Submitted by Bruce Wilds of Advancing Time
Japan faces a wall of debt that can only be addressed by printing more money and debasing its currency. This means they will be paying off their debt with worthless yen where possible and in many cases defaulting on the promises they have made. Japan currently has a debt/GDP ratio of about 250% which is the highest in the industrialized world. With the government financing almost 40% of its annual budget through debt it becomes easy to draw comparisons between Greece and Japan. While adding to the markets move higher across the globe the latest move by Prime Minister Shinzo Abe should do little to boost confidence in the small island nation.
Entering the third quarter of 2019 Reuters reported their monthly Tankan survey showed that Japanese manufacturers had again turned pessimistic about business prospects. Confidence in the service sector also plunged. Amid the escalating Sino-U.S. trade war, and problems in China the prospects for a global downturn remain large.
Survey results showed the weakest sentiment reading since April 2013. Concerns about weakening global demand intensified after a closely watched bond market indicator pointed to the growing risk of a U.S. recession, and data revealed Germany’s economy was in contraction.
Japan. the world's third-largest economy is highly dependent on exports. The U.S.- China trade war in conjunction with Japan’s export curbs to South Korea and the rising yen has put a lid on sales. This has stoked the fears of recession and raised questions over how much longer domestic demand can remain resilient enough to offset rising external pressures. Private consumption constitutes about 60% of the Japanese economy. Adding to the stress is the fact Japan's economy is now under pressure from a hike in the consumption tax to 10 percent from 8 percent. This increase took place on Oct 1st. The Bank of Japan has estimated this will generate a net burden of 2.2 trillion yen on households in fiscal 2020.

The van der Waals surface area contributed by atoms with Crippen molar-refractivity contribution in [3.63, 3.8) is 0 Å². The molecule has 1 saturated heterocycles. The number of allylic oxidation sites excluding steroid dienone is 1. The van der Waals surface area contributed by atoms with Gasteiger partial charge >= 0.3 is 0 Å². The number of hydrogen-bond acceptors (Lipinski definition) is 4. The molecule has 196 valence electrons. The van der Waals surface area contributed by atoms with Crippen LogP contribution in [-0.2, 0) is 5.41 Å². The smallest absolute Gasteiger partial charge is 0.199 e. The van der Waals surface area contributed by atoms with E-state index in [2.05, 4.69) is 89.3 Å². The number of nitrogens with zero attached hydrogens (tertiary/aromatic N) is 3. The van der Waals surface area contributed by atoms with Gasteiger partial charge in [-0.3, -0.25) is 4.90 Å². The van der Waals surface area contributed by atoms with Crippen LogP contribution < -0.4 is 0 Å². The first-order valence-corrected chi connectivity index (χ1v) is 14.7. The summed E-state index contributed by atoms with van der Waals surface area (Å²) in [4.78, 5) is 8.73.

As a result of its economic growth slowing down and slumping to its weakest point in a year, Japan has put together a large-scale stimulus package totaling 26 trillion yen to prop up the domestic economy. Please note, this is equal to $239 billion. For a country the size of Japan, this is massive. This is the first stimulus package in three years and centers on measures to ignite consumer spending by promoting "cashless sales" and public works spending to bolster infrastructure. "We have crafted a powerful policy package aimed at...helping overcome economic downside risks," Prime Minister Shinzo Abe said.